Companies have been on high alert since hearing about a potential shutdown of the US-Mexico border. Although President Trump does not appear to be actively taking steps to close the border, the administration has taken actions to address the migrant situation on the southern border that is disrupting global supply chains. To avoid delays, importers should, among other things, have accurate documentation and check with local port directors for any developments.
The Office of the United States Trade Representative recently announced that it is initiating an investigation under Section 301 of the Trade Act 1974 to enforce the United States' rights in the World Trade Organisation dispute involving subsidies provided to the large civil aircraft industry by the European Union. The investigation may result in tariffs of up to 100% on certain imports from the 28 EU member states as soon as 1 June 2019.
Following a meeting with Chinese Vice Premier Liu He, President Trump announced plans for an "epic" trade deal with China. However, to date, Trump has declined to set a date for a signing summit with President Xi Jinping to hammer out a final trade agreement, for which the Section 301 tariffs have emerged as a sticking point. China has demanded that the tariffs be removed as part of any final deal, while the White House hopes to use the tariffs as leverage to ensure compliance.
While various news accounts have now indicated that President Trump will not close the US-Mexico border, the administration will take further actions. As such, there will likely be a slowdown in border processing and longer wait times at all land ports of entry on the Mexican border for an extended period. Among other things, importers are advised to factor in that wait times will markedly increase or even double.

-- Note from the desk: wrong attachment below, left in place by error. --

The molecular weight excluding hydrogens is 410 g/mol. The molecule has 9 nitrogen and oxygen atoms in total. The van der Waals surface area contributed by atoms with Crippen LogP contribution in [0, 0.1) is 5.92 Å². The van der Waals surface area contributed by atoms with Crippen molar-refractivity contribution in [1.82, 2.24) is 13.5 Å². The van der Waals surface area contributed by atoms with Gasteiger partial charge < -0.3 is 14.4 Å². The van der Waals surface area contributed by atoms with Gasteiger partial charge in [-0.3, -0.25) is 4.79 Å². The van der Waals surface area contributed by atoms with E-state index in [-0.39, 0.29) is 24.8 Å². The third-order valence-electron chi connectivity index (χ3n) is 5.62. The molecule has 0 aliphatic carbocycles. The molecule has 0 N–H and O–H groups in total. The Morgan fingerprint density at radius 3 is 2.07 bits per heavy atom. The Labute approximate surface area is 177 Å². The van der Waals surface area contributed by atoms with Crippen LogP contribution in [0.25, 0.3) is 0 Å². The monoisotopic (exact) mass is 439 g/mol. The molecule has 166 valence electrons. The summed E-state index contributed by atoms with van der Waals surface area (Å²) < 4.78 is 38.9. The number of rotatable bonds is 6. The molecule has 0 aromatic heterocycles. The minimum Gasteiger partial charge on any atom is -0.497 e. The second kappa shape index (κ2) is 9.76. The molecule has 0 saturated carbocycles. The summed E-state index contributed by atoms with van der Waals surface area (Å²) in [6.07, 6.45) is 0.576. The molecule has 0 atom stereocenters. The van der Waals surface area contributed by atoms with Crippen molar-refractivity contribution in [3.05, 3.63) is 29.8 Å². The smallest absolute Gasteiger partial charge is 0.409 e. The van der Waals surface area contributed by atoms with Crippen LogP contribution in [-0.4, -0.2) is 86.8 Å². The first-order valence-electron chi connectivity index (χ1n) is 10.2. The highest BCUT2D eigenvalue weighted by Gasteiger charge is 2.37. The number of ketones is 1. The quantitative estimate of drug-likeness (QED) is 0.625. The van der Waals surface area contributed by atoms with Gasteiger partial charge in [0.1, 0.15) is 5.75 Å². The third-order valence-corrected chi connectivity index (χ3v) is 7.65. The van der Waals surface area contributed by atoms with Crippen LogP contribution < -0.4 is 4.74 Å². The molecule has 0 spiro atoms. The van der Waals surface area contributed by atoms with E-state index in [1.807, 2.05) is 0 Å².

As part of its response to the changes regarding forced labour enforcement brought about by the Trade Facilitation and Trade Enforcement Act 2015, US Customs and Border Protection is proposing to compel members of the Customs Trade Partnership Against Terrorism to maintain a social compliance programme to help to combat forced labour in supply chains.
The Trump administration recently announced the termination of India and Turkey as recipients of the Generalised System of Preferences on the grounds that neither country has been adhering to the programme's statutory eligibility criteria. According to the press release, Turkey is 'graduating' from this programme, while India is being removed, as it has failed to assure the United States that it will provide "equitable and reasonable access to its markets in numerous sectors".
US Trade Representative Robert Lighthizer recently announced the Trump administration's intention to leave companies subject to the 10% tariff rate under Section 301 List 3 of the Trade Act 1974 without an exclusion process. In addition, due to the ongoing federal government shutdown, further delays are anticipated with the review of exclusion requests relating to Section 301 List 1 and Section 301 List 2.